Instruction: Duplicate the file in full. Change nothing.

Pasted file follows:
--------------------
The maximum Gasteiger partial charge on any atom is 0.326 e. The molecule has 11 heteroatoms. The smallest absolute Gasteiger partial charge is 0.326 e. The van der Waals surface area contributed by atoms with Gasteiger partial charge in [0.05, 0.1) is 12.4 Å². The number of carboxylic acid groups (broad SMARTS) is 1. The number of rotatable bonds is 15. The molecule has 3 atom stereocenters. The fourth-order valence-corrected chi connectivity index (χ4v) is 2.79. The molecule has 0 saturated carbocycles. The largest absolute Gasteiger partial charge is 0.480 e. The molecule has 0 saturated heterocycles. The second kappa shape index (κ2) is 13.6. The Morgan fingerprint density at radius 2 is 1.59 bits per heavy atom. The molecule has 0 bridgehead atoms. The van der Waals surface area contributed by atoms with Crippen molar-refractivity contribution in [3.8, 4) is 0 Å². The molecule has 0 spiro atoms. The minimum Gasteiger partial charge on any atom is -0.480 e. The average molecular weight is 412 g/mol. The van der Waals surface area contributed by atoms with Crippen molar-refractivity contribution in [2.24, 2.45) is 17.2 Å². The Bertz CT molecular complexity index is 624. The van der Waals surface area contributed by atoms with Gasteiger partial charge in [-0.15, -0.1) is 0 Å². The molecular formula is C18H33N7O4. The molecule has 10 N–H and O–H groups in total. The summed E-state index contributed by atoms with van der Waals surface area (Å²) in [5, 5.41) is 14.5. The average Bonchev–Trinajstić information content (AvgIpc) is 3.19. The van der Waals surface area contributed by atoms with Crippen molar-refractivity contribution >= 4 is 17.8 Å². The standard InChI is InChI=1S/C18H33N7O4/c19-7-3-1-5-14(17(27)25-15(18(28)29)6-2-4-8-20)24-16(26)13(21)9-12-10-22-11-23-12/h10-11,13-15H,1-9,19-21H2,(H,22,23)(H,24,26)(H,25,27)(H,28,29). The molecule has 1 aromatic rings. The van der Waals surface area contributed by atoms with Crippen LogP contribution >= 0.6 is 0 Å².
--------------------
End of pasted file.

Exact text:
The maximum Gasteiger partial charge on any atom is 0.326 e. The molecule has 11 heteroatoms. The smallest absolute Gasteiger partial charge is 0.326 e. The van der Waals surface area contributed by atoms with Gasteiger partial charge in [0.05, 0.1) is 12.4 Å². The number of carboxylic acid groups (broad SMARTS) is 1. The number of rotatable bonds is 15. The molecule has 3 atom stereocenters. The fourth-order valence-corrected chi connectivity index (χ4v) is 2.79. The molecule has 0 saturated carbocycles. The largest absolute Gasteiger partial charge is 0.480 e. The molecule has 0 saturated heterocycles. The second kappa shape index (κ2) is 13.6. The Morgan fingerprint density at radius 2 is 1.59 bits per heavy atom. The molecule has 0 bridgehead atoms. The van der Waals surface area contributed by atoms with Crippen molar-refractivity contribution in [3.8, 4) is 0 Å². The molecule has 0 spiro atoms. The minimum Gasteiger partial charge on any atom is -0.480 e. The average molecular weight is 412 g/mol. The van der Waals surface area contributed by atoms with Crippen molar-refractivity contribution in [2.24, 2.45) is 17.2 Å². The Bertz CT molecular complexity index is 624. The van der Waals surface area contributed by atoms with Gasteiger partial charge in [-0.15, -0.1) is 0 Å². The molecular formula is C18H33N7O4. The molecule has 10 N–H and O–H groups in total. The summed E-state index contributed by atoms with van der Waals surface area (Å²) in [5, 5.41) is 14.5. The average Bonchev–Trinajstić information content (AvgIpc) is 3.19. The van der Waals surface area contributed by atoms with Crippen molar-refractivity contribution >= 4 is 17.8 Å². The standard InChI is InChI=1S/C18H33N7O4/c19-7-3-1-5-14(17(27)25-15(18(28)29)6-2-4-8-20)24-16(26)13(21)9-12-10-22-11-23-12/h10-11,13-15H,1-9,19-21H2,(H,22,23)(H,24,26)(H,25,27)(H,28,29). The molecule has 1 aromatic rings. The van der Waals surface area contributed by atoms with Crippen LogP contribution >= 0.6 is 0 Å².